If you’re an Australian currently part of a clinical trial and have any concerns relating to the trial, and how the current health pandemic might affect that trial, we encourage you to speak to your clinical trial lead or key contact as soon as possible.
Currently all state and territory Departments of Health, the Therapeutic Goods Administration (TGA), National Health and Medical Research Council (NHMRC) and the Clinical Trials Project Reference Group (CTPRG) are working together to provide some guidance in relation to existing and planned clinical trials.
Their number one priority is the safety and well-being of trial participants and their families, healthcare professionals, researchers and other staff involved in patient care and research.
Clinical trial teams across Australia are looking at how they might need to adapt their trials based on the potential impact of the COVID-19 pandemic including:
- Making a call on whether a trial should continue, be modified or suspended
- Understanding the ability for participants to continue their involvement and looking at alternatives where possible (i.e. teletrials)
- Being aware of the capacity of research and clinical support staff as well as availability of resources in the current healthcare environment
Are clinical trials included under the ‘essential travel’ classification?
Yes. Clinical trials play an imperative, and essential, role in advancing medicines (including vaccines) for the entire community and therefore meet the essential travel requirements.
Making a blood donation
As further restrictions are placed on non-essential activities during the current health pandemic, we should all keep in mind blood and related blood products are an important part of treatment for many people with blood cancer.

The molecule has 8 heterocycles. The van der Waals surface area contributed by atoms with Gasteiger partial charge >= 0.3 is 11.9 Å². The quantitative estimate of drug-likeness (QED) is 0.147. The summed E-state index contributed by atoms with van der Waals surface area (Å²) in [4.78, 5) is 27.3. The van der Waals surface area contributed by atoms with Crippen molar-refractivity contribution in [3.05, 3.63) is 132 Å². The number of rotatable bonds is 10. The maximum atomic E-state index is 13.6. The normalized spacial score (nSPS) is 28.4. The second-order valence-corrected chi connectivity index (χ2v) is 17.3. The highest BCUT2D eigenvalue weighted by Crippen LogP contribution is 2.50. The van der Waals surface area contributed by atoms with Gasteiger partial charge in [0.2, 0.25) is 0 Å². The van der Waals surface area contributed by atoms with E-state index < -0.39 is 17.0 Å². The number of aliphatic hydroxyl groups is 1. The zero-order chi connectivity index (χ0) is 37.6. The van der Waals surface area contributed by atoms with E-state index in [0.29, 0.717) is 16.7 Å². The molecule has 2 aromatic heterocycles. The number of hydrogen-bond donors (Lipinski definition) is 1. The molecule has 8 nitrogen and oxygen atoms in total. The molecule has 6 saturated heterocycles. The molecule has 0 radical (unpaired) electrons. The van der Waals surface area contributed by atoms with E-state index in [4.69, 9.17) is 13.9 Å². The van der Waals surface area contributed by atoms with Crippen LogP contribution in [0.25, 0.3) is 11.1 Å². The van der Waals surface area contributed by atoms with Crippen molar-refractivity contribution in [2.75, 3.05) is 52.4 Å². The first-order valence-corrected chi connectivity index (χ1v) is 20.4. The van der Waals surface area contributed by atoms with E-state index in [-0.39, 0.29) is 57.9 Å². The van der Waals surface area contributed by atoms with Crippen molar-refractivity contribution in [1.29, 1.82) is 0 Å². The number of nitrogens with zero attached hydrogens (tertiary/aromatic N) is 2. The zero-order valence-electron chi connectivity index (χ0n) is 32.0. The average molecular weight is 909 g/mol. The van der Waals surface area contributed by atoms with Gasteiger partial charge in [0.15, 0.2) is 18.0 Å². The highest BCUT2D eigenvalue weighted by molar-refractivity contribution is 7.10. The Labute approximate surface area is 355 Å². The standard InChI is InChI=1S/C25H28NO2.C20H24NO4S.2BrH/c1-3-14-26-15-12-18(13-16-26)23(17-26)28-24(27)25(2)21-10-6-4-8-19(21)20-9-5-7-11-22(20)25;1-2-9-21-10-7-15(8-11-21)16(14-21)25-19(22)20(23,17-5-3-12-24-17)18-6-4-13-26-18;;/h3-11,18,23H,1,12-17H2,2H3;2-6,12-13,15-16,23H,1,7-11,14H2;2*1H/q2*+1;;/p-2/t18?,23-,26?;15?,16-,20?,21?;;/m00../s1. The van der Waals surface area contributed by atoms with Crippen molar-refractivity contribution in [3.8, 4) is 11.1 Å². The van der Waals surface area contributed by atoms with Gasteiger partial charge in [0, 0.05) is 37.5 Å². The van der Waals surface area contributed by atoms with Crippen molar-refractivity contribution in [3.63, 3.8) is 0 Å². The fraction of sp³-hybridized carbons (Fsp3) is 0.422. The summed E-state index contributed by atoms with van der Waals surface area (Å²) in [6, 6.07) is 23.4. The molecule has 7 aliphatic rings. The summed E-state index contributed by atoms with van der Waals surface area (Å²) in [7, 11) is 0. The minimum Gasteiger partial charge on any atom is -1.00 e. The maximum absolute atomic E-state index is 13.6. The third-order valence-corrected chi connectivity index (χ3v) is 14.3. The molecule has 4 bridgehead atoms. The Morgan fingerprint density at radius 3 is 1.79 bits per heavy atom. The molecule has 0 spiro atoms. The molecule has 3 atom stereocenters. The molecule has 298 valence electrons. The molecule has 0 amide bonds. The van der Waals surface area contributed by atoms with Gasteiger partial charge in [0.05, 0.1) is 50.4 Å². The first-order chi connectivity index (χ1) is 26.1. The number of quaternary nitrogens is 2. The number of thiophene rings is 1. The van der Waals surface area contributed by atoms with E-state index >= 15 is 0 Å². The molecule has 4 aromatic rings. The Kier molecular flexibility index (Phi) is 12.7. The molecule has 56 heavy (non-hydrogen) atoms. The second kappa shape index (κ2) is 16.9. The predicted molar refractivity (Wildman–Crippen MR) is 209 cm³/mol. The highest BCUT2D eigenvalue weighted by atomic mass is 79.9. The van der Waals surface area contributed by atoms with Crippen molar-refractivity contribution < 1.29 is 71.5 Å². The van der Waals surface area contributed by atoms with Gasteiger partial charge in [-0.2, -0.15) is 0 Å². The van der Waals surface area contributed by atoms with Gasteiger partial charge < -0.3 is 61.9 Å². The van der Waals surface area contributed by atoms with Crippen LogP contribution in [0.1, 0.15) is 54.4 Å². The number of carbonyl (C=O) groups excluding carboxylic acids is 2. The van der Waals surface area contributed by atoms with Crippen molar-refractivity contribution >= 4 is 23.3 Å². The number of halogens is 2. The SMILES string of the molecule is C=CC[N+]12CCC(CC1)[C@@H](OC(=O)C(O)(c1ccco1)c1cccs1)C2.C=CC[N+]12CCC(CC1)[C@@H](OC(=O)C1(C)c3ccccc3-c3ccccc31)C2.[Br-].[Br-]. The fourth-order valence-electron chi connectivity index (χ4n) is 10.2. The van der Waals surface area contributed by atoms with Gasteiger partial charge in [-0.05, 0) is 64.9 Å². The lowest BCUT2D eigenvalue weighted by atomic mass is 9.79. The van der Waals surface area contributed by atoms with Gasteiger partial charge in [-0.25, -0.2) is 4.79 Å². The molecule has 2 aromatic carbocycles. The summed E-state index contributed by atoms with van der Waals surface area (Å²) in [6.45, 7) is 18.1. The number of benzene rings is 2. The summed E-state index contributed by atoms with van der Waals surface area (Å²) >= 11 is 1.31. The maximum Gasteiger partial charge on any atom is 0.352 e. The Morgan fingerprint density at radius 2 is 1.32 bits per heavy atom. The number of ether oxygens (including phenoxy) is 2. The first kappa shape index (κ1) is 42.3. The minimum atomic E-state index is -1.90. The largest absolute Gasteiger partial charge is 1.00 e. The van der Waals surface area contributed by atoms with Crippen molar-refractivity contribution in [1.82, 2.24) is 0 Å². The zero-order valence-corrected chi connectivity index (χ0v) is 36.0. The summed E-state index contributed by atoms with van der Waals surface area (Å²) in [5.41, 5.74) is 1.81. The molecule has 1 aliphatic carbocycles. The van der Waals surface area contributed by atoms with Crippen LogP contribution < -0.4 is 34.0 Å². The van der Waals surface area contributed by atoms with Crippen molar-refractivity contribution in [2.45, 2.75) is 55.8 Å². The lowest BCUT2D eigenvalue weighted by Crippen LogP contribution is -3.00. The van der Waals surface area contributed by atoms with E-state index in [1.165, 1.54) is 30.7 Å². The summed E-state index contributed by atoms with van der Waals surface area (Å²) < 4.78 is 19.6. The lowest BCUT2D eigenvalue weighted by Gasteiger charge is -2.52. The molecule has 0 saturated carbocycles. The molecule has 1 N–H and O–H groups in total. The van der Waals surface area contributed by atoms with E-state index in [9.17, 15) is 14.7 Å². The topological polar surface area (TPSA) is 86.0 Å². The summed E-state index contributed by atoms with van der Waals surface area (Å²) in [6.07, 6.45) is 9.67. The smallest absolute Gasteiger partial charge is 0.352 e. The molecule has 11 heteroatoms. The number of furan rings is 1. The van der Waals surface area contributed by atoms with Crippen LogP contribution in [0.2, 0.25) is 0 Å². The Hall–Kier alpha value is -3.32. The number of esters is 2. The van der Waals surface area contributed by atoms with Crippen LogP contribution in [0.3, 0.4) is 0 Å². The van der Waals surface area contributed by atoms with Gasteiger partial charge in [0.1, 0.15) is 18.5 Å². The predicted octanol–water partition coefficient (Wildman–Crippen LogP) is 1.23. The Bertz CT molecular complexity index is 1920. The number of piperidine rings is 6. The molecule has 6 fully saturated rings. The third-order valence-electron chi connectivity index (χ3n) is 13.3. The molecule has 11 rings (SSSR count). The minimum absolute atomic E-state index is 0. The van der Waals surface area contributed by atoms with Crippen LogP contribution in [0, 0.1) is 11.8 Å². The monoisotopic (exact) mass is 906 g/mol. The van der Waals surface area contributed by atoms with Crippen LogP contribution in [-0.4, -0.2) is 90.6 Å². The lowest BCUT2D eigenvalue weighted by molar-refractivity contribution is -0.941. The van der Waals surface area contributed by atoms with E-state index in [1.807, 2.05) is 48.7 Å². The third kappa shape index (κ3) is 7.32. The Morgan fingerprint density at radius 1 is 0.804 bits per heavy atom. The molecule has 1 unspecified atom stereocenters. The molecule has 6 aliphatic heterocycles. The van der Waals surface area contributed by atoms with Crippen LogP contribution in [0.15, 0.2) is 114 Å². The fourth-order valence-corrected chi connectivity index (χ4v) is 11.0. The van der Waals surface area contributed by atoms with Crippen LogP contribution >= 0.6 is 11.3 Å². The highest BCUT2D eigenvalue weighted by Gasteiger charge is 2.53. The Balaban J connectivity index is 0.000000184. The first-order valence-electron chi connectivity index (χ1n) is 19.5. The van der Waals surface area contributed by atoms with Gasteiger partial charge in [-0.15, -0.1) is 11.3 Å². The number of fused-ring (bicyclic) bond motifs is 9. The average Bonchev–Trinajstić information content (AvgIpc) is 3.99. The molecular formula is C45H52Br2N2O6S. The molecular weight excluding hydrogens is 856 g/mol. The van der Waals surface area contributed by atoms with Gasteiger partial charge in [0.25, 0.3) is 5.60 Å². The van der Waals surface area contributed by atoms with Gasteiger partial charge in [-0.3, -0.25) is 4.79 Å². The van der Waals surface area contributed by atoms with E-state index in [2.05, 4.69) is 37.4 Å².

There is no evidence coronavirus is transmissible by blood transfusion, and strict screening processes mean people who are unwell aren’t allowed to donate blood.
Existing blood donors are encouraged to keep appointments if they’re fit and well, and new donors are invited to come forward to help meet demand over the coming weeks and months.
For the latest advice in relation to blood donations and coronavirus visit www.donateblood.com.au/page/coronavirus-update.
The Federal Government is fast tracking $2 million in funding to support Australia’s best researchers as they work to understand and respond to the COVID-19 outbreak.
As of March 13, 2020, the WHO had listed 41 candidate COVID-19 vaccines were in development.
The Peter Doherty Institute for Infection and Immunity in Melbourne was the first scientific lab outside of China to copy the COVID-19 virus.
Last updated on April 2nd, 2020
Developed by the Leukaemia Foundation in consultation with people living with a blood cancer, Leukaemia Foundation support staff, haematology nursing staff and/or Australian clinical haematologists. This content is provided for information purposes only and we urge you to always seek advice from a registered health care professional for diagnosis, treatment and answers to your medical questions, including the suitability of a particular therapy, service, product or treatment in your circumstances. The Leukaemia Foundation shall not bear any liability for any person relying on the materials contained on this website.